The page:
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Universities Use Social Media to Connect

(nytimes.com): Facebook, Twitter, and iTunes have not only invaded the classroom but have also become part of the class. ArXiv.org, which emerged in 1991 from Cornell University in New York, was one of the earliest applications of academic social networking. An open-source Internet platform, designed to be used by researchers as a communication tool, it revolutionized the way scientists shared findings before official publication in journals.
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Why Publishing Needs to Rethink Its Digital Strategy

(publishingperspectives.com): We all know that the e-book market as it is currently structured is not designed in the best interests of book publishers. "Why should it be?" is a common response. And they'd be right: publishers have no special right to exist. Nevertheless, publishers remain powerful forces and should at least make an effort to change the game in their favor. To do so requires deeper thinking and better, more strategic, long-term action than they are currently exhibiting.
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The Scientific Fraud Pandemic: Few Honest Scientists Remain

(naturalnews.com): Recently, most of the scientific fraud accusations have been aimed at China, but they rarely (if ever) point towards the medical establishment or the pharmaceutical industry. Scientific fraud, however, is rampant amongst nearly all of the sciences and no "peer review" is immune. In fact, peer review is the problem.
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Scitable is bringing rich resources to the mobile web

(education.zdnet.com): Scitable is currently working on developing a mobile version of the site, optimized for viewing in a browser on a low-end mobile phone. They hope to have the site functional by mid-summer, targeting a fall release. While smartphones are exploding in developed nations, many parts of Africa and South America rely on inexpensive phones for both communication and web access (and, in fact, have 4-5 times the penetration of computer-based Internet access). Thus, a site that remains rich and useful even on a small screen or without the latest 4G connectivity would prove to be a "great leveller" in terms of access to a powerful core of scientific information.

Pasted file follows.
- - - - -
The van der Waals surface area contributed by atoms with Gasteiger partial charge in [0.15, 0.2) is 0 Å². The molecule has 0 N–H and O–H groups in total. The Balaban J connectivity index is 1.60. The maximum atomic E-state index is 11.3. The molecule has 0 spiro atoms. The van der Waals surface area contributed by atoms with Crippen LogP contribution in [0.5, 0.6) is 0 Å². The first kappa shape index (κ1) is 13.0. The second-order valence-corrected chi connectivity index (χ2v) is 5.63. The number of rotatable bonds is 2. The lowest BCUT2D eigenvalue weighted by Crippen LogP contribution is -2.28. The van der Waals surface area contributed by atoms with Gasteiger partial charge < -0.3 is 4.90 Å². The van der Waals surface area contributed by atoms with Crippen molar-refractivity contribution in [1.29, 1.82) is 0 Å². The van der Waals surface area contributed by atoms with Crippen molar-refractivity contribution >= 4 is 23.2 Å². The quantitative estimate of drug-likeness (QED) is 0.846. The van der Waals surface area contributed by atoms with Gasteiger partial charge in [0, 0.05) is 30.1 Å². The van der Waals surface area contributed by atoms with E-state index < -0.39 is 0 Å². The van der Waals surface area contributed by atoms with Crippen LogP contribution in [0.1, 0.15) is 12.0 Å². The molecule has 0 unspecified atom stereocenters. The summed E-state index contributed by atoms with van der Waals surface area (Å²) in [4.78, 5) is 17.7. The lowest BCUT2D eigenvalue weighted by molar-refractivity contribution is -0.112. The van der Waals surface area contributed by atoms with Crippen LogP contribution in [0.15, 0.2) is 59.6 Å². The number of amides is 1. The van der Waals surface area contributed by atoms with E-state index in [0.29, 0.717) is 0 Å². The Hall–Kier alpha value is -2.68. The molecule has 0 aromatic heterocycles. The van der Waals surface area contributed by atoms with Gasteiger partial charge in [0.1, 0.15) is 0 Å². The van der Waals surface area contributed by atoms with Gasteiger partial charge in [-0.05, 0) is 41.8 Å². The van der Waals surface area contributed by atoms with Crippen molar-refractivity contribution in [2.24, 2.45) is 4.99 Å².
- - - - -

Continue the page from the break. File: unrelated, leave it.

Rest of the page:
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The peer reviewed literature has spoken

(abc.net.au): So what exactly is peer reviewed research? How does it work? To understand the current controversy, one must understand that peer review is egalitarian but not indiscriminate; that it is fallible but self-correcting; and that it exercises quality control but not censorship. Those three attributes of peer review are brought into sharp focus if we examine the recent article by Mr McLean, and colleagues Chris de Freitas and Bob Carter, in the Journal of Geophysical Research.
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